Overlong and self-indulgent, this folk rock remake of the Hollywood staple starring Barbara Streisand and Kris Kristofferson gets by more on its awesome soundtrack and glitzy star power than it does anything else. Even then, itís nowhere near as resonate as the 1954 or 1937 incarnations, and as great as this Blu-ray release looks and sounds (Warner has truly outdone themselves on that front) only diehard fans are going to be wanting add this one to their personal collections.




Another film I sadly missed when it was in theatres but have also heard incredibly mixed things about, Deadfall is a thriller boasting an all-star cast that sounds far more interesting than it likely will prove to be. No matter. First chance I get expect me to give the film a look all the same.



Little White Lies

The latest from French director Guillaume Canet (Tell No One) boasts an all-star cast including FranÁois Cluzet, Marion Cotillard, Gilles Lellouche, Benoit Magimel and Jean Dujardin. It also has a bloated running time of 154 minutes and a threadbare story that doesnít fill it nearly as well as one would like. Still, there are moments here of monumental bliss that had me grinning ear-to-ear, and fans of international cinema owe it to themselves to give the film a look even if it doesnít quite live up to expectation.



Yelling to the Sky

I wanted to like Yelling to the Sky more than I actually did, the filmís heart very much in the right place and its themes ones I definitely would love for younger, teenage viewers to take the time to take to heart. But much of this drama is far too obvious and heavy-handed for my tastes, and while the central performance by young ZoŽ Kravitz is extraordinary Iím not sure sheís great enough to make up for the rest of the filmís copious shortcomings.



A Late Quartet

Another film I missed late last year when it screened, but even with the impressive cast list (Philip Seymour Hoffman, Catherine Keener, Christopher Walken, Imogen Poots and Wallace Shawn) I canít say in this instance Iím as bothered by that fact as I probably should be. For whatever reason this dramaís plot (an illustrious quartet struggles to stay together due to a variety of tragic circumstances) didnít speak to me, and as such I placed priority on other press screenings over this one during the November-December release schedule onslaught. Iím sure Iíll give it a look at some point, itís just the when I havenít the first clue about.



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The Dynamiter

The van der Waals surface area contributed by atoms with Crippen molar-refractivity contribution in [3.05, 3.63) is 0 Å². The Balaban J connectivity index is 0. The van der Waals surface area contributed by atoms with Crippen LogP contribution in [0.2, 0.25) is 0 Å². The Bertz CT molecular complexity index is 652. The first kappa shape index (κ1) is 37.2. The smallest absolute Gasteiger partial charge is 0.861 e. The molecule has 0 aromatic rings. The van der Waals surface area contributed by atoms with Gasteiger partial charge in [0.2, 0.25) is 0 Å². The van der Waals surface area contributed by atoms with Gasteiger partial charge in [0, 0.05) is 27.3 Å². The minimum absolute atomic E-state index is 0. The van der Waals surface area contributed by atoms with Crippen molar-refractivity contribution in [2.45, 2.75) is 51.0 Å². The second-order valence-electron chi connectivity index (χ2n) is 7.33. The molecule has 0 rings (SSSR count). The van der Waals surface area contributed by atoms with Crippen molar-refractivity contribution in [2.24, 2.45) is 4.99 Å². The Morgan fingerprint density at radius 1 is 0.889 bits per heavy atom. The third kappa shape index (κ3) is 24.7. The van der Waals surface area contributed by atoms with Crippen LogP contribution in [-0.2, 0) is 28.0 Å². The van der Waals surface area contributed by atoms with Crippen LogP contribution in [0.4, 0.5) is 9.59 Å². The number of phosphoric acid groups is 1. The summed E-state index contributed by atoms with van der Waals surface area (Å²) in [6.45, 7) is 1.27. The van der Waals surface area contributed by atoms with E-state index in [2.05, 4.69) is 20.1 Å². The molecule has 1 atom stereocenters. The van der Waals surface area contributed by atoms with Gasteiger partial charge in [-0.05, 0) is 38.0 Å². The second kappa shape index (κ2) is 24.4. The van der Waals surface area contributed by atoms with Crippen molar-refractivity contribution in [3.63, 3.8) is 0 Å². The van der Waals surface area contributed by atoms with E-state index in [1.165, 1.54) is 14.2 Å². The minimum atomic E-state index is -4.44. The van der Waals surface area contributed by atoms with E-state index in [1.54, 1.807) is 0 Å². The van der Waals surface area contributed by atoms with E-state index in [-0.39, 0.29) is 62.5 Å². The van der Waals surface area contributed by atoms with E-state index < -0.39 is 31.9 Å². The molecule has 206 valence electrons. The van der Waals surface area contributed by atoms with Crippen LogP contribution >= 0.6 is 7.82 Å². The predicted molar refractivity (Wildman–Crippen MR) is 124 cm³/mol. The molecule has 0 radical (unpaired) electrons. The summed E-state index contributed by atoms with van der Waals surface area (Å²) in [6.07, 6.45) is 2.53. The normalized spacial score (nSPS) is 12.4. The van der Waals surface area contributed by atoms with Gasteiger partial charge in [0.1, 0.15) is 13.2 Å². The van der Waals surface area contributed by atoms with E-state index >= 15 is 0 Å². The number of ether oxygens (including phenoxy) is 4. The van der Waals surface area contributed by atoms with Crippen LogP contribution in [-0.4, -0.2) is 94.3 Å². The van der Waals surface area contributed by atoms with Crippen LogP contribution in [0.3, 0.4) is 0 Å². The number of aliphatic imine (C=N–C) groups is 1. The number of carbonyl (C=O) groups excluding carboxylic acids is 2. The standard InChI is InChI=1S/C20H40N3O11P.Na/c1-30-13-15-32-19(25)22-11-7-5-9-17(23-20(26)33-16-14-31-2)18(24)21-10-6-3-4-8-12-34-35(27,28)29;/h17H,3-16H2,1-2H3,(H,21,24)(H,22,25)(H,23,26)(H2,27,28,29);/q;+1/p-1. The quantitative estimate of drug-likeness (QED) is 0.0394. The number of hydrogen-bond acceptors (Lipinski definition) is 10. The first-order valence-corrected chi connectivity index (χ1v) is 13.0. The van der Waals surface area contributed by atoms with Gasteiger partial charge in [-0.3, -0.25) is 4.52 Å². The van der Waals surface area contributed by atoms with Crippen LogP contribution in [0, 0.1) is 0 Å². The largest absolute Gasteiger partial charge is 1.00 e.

Striking U.S. independent about a 14-year-old boy coming of age on the back roads (and rivers) of Mississippi. Stunningly photographed, grippingly acted, director Matthew Gordon delivers a gripping story that, while not exactly unfamiliar, manages to travel into interior emotional territories very few similar dramas dare to tred.



Paul Williams Still Alive

From my theatrical review (read it here): ďIf Paul Williams Still Alive does feel a bit slight in the end that has nothing to do with the man himself. A titanic figure in the music industry, he saunters through the film with a relaxed grace thatís totally mesmerizing, making rainbow connections with fans around the globe and proving heís only just begun and that his own personal story is as evergreen now as it every was during his megastar heyday.Ē



Diana Vreeland: The Eye Has to Travel

During Diana Vreeland's fifty year reign as the ĎEmpress of Fashion,í she launched Twiggy, advised Jackie Onassis and established countless trends that have withstood the test of time. Diana Vreeland: The Eye Has to Travel is an intimate portrait and a vibrant celebration of one of the most influential women of the 20th century, an enduring icon whose influence changed the face of fashion, beauty, art, publishing and culture forever. (Description reprinted from Amazon.com)



My Worst Nightmare

Agathe (Isabelle Huppert, Amour) is an uptight, impatient art dealer who lives in an expensive Parisian apartment with her wealthy publisher husband (Andre Dussollier, Unforgivable). Patrick (Benoit Poelvoorde, Coco Before Chanel) is a skirt-chasing, unemployed single father who lives in his van with his son. Their lives would never intersect except that their two sons are best of friends and her husband has hired Patrick to remodel their apartment. Hilarity ensues as this odd couple relationship turns into Agathe s worst nightmare. (Description reprinted from Amazon.com)



Somewhere Between

In profiling Chinese adoptees in contemporary America, this deeply moving documentary from Linda Goldstein Knowlton (The World According to Sesame Street) illustrates that even the most specific of experiences can be universally relatable. Of the roughly 80,000 girls who have been adopted from China since 1989 a decade after China implemented its One Child Policy the film intimately follows four teenagers: Haley, Jenna, Ann and Fang.


These four wise-beyond-their-years yet typical American teens reveal a heartbreaking sense of self-awareness as they attempt to answer the uniquely human question, "Who am I?" They meet and bond with other adoptees, some journey back to China to reconnect with the culture, and some reach out to the orphaned girls left behind. In their own ways, all attempt to make sense of their complex identities. Issues of belonging, race and gender are brought to life through these articulate subjects, who approach life with honesty and open hearts. (Description reprinted from Amazon.com)